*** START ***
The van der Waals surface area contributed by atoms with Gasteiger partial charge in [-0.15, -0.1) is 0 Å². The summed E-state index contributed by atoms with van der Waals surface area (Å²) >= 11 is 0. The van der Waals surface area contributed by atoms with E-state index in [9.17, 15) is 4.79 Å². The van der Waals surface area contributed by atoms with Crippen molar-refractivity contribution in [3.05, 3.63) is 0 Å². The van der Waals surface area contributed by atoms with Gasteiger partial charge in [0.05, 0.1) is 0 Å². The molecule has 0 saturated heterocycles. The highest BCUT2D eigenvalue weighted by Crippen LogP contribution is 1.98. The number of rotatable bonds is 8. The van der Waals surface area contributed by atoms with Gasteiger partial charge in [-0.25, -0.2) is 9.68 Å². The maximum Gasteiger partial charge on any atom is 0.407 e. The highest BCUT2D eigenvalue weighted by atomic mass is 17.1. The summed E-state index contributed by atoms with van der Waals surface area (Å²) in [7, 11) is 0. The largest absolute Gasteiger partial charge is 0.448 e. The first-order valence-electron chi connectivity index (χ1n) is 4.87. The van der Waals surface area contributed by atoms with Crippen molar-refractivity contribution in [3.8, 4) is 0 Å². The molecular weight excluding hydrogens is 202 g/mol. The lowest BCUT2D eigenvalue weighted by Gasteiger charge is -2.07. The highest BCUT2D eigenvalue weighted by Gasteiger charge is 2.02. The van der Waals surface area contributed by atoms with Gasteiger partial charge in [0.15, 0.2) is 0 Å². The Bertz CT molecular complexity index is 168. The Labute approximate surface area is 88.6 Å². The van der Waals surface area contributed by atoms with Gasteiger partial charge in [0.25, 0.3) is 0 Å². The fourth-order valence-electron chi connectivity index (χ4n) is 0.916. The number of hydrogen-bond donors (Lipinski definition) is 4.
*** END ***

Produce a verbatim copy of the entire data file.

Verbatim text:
The van der Waals surface area contributed by atoms with Gasteiger partial charge in [-0.15, -0.1) is 0 Å². The summed E-state index contributed by atoms with van der Waals surface area (Å²) >= 11 is 0. The van der Waals surface area contributed by atoms with E-state index in [9.17, 15) is 4.79 Å². The van der Waals surface area contributed by atoms with Crippen molar-refractivity contribution in [3.05, 3.63) is 0 Å². The van der Waals surface area contributed by atoms with Gasteiger partial charge in [0.05, 0.1) is 0 Å². The molecule has 0 saturated heterocycles. The highest BCUT2D eigenvalue weighted by Crippen LogP contribution is 1.98. The number of rotatable bonds is 8. The van der Waals surface area contributed by atoms with Gasteiger partial charge in [-0.25, -0.2) is 9.68 Å². The maximum Gasteiger partial charge on any atom is 0.407 e. The highest BCUT2D eigenvalue weighted by atomic mass is 17.1. The summed E-state index contributed by atoms with van der Waals surface area (Å²) in [7, 11) is 0. The largest absolute Gasteiger partial charge is 0.448 e. The first-order valence-electron chi connectivity index (χ1n) is 4.87. The van der Waals surface area contributed by atoms with Crippen molar-refractivity contribution in [3.8, 4) is 0 Å². The molecular weight excluding hydrogens is 202 g/mol. The lowest BCUT2D eigenvalue weighted by Gasteiger charge is -2.07. The highest BCUT2D eigenvalue weighted by Gasteiger charge is 2.02. The van der Waals surface area contributed by atoms with Gasteiger partial charge in [0.15, 0.2) is 0 Å². The Bertz CT molecular complexity index is 168. The Labute approximate surface area is 88.6 Å². The van der Waals surface area contributed by atoms with Gasteiger partial charge in [0.25, 0.3) is 0 Å². The fourth-order valence-electron chi connectivity index (χ4n) is 0.916. The number of hydrogen-bond donors (Lipinski definition) is 4.